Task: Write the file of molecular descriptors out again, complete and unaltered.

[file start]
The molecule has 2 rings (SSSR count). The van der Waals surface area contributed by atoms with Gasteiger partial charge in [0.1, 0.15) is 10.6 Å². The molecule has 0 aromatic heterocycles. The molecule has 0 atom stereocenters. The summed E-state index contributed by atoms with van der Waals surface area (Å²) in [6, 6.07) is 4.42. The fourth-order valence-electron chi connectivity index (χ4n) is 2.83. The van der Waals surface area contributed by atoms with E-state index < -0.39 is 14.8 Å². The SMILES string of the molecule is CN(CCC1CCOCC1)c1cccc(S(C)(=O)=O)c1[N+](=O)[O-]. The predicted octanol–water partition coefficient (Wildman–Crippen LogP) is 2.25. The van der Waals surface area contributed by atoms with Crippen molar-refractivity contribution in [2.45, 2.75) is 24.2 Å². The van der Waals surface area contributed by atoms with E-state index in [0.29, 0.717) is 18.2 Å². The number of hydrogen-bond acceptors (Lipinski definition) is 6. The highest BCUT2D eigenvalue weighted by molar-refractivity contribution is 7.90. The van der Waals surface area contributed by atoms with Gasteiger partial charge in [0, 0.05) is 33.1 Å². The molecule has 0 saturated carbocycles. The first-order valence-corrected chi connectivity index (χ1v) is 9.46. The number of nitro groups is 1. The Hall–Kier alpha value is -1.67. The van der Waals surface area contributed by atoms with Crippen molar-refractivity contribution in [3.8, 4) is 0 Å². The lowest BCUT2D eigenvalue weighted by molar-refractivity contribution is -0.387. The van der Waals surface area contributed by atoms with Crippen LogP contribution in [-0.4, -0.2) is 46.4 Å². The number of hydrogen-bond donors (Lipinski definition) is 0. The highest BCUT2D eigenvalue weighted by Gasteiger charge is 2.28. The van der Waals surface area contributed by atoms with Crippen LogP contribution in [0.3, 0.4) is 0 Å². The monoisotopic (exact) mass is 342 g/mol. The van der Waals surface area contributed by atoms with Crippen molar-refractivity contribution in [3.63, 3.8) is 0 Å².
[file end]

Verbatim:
The molecule has 2 rings (SSSR count). The van der Waals surface area contributed by atoms with Gasteiger partial charge in [0.1, 0.15) is 10.6 Å². The molecule has 0 aromatic heterocycles. The molecule has 0 atom stereocenters. The summed E-state index contributed by atoms with van der Waals surface area (Å²) in [6, 6.07) is 4.42. The fourth-order valence-electron chi connectivity index (χ4n) is 2.83. The van der Waals surface area contributed by atoms with E-state index < -0.39 is 14.8 Å². The SMILES string of the molecule is CN(CCC1CCOCC1)c1cccc(S(C)(=O)=O)c1[N+](=O)[O-]. The predicted octanol–water partition coefficient (Wildman–Crippen LogP) is 2.25. The van der Waals surface area contributed by atoms with Crippen molar-refractivity contribution in [2.45, 2.75) is 24.2 Å². The van der Waals surface area contributed by atoms with E-state index in [0.29, 0.717) is 18.2 Å². The number of hydrogen-bond acceptors (Lipinski definition) is 6. The highest BCUT2D eigenvalue weighted by molar-refractivity contribution is 7.90. The van der Waals surface area contributed by atoms with Gasteiger partial charge in [0, 0.05) is 33.1 Å². The molecule has 0 saturated carbocycles. The first-order valence-corrected chi connectivity index (χ1v) is 9.46. The number of nitro groups is 1. The Hall–Kier alpha value is -1.67. The van der Waals surface area contributed by atoms with Crippen molar-refractivity contribution in [3.8, 4) is 0 Å². The lowest BCUT2D eigenvalue weighted by molar-refractivity contribution is -0.387. The van der Waals surface area contributed by atoms with Crippen LogP contribution in [-0.4, -0.2) is 46.4 Å². The number of hydrogen-bond donors (Lipinski definition) is 0. The highest BCUT2D eigenvalue weighted by Gasteiger charge is 2.28. The van der Waals surface area contributed by atoms with Crippen LogP contribution in [0.3, 0.4) is 0 Å². The monoisotopic (exact) mass is 342 g/mol. The van der Waals surface area contributed by atoms with Crippen molar-refractivity contribution in [3.63, 3.8) is 0 Å².